Master the Art of the PDF with These 10 Tips & Tricks for Adobe Reader and Acrobat

The PDF, or portable document format, is one of today’s most ubiquitous file formats. No matter what kind of desktop, laptop, mobile device, or operating system you use, the PDF works. No matter how many different fonts, images, and other document components a PDF contains, they all display together. And the highly compressed nature of PDF files means they are easy to email, download, and print.

The basic structure of a PDF file represents one of the great victories for open-source software—because the PDF is not proprietary to any particular company, anyone can develop, use, sell, and distribute PDF software. And anyone on any device can view a PDF, a wonder of cross-platform ability.

But that simplified nature doesn’t mean that working with PDFs is easy. Hundreds of different PDF readers and editors exist, all with different levels of user-friendly experience. Microsoft Word has recently upped its PDF game, allowing lightweight users the ability to edit and fill PDFs.

But Adobe, which created the PDF in the 1990s and granted all royalty-free rights to the format in 2008, currently boasts some of the most widely used programs: Reader, which is free, Acrobat Standard, which is entry-level, and Acrobat Pro, which is Adobe’s most comprehensive PDF software.

If you create, send, or view PDFs on a regular basis, or you’ve ever found yourself at a loss for how to read, edit, encrypt, or export one, hopefully, the following list of CMIT Solutions’ favorite PDF strategies will enhance your use of this popular file format:

This is as simple as it gets: drag and drop the document you need to transform onto the Adobe Acrobat application icon or right-click and choose Convert to Adobe PDF, then select from a multitude of formatting options.

In programs like Microsoft Word, you can convert anything into a PDF. Within Adobe, you can go even further: click File > Create and then choose from PDF from Screen, Window, or Selection Capture; PDF from Scanner or Web Page; or PDF from Clipboard. This means you can turn a website, a photo, a screenshot, or anything really into a PDF that’s easy to work with.

Adobe Acrobat allows document authors to set up form fields within PDFs and allow text to be added by anyone with access to the PDF. Each form can then have its own specific criteria—number, date, multiple-choice answers, etc.—and existing forms can be converted straightforwardly, allowing for the maximum amount of flexibility and ease of use.

If you created the document, you can allow other users to contribute annotations or comments—that way anyone looking at the PDF can provide feedback and edits. Select the text you’d like to comment on, then right-click for options like Add Note to Replace Text, Strike Through Text, Add Bookmark, and Create Link.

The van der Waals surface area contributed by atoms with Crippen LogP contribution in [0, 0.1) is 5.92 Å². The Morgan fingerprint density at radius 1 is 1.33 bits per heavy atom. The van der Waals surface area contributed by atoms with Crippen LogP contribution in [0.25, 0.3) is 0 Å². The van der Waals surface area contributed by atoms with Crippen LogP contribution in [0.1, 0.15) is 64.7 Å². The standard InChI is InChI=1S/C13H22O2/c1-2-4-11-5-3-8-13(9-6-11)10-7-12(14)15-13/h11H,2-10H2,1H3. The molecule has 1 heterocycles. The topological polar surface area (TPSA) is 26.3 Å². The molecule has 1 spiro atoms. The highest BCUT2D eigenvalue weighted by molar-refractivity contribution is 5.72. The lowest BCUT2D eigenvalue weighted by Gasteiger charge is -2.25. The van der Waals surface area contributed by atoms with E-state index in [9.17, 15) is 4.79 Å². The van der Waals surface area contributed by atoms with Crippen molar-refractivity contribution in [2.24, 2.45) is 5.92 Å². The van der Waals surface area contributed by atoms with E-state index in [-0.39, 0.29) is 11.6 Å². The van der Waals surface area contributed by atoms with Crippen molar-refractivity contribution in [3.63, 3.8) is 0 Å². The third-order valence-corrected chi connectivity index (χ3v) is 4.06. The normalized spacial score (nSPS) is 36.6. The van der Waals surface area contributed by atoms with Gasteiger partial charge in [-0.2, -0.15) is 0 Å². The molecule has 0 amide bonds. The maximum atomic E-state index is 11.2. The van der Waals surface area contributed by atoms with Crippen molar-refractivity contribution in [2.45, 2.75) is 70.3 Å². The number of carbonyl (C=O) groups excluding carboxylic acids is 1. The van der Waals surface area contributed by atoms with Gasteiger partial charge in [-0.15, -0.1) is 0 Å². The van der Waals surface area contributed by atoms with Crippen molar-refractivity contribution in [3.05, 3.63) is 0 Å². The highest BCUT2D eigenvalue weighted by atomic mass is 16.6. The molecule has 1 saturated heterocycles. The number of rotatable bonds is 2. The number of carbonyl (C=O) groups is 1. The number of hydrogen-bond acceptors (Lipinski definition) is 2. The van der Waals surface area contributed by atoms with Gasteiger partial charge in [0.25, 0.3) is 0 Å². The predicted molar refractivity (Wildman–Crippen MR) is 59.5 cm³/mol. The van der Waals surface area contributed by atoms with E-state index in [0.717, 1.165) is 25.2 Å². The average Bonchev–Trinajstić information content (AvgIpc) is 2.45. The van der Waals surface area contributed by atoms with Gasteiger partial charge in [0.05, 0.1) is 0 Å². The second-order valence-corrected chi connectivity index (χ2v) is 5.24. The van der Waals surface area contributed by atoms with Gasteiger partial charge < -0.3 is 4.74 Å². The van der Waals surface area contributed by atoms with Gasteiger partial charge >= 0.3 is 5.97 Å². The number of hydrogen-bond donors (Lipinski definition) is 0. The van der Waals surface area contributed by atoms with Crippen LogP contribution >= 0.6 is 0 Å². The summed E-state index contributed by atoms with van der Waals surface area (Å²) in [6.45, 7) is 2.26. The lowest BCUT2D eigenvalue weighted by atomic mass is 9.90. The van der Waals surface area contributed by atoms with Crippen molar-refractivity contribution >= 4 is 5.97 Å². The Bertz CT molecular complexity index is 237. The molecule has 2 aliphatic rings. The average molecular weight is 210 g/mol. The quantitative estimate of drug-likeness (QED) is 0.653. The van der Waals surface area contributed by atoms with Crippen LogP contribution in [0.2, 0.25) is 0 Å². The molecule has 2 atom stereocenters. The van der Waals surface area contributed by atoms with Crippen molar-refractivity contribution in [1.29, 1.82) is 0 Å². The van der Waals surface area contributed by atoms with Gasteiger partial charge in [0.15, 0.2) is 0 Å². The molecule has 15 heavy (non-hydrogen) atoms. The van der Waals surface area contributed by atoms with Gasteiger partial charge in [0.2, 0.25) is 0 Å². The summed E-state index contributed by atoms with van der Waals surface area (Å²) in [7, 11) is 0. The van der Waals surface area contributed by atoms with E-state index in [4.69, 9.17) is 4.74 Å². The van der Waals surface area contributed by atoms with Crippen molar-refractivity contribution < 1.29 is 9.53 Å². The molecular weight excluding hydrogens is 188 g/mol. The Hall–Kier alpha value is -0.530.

Sometimes the easiest way to package far-flung components into one cohesive whole is to save them all together in a PDF. In Adobe Acrobat, Click File > Create > Combine Files into a Single PDF—and then save yourself hours of cut-and-paste work.

The flip side of the tip above—Acrobat allows you to save any page from a large PDF as its own document. With a file open, click on Tools > Pages > Extract and select from a variety of parameters to end up with the result you need. Adobe’s free Reader software includes impressive functionality in this department: click Edit > Advanced Search > Open Full Reader Search and you can sort by specific text, subject, or interactive lists.

Sometimes called Kiosk Mode, this allows PDFs to be viewed like PowerPoint presentations. Click View > Full-Screen Mode and you can jump between pages using just the mouse or keyboard.

Working with photos and graphics in Adobe Acrobat is far simpler than in other programs. With a document open, click on Tools > Content Editing > Edit Text & Images or Add Image for a host of intuitive controls.

The Tools > Protection queue includes many methods for controlling how your PDFs can be accessed, edited, viewed, and sanitized. Whatever level of security you need, Adobe Acrobat offers it.

PDFs make up the foundation of today’s document-sharing world—there simply aren’t many file formats that do more to make accessing, reading, editing, creating, and exporting easier.

Hopefully, these tips and tricks can deepen your knowledge of PDFs and enhance your experience with Adobe Acrobat and Adobe Reader, the two most commonly used PDF programs in existence. If you’re looking to boost productivity and efficiency, getting a solid handle on this is a good start.

Looking for other ways to improve operations and leverage technology in your office? CMIT Solutions’ proactive monitoring and management services use computers, networks, and servers to your advantage, and our world-class IT support allows you to focus on running and growing your business. If you want to learn more, contact us today.

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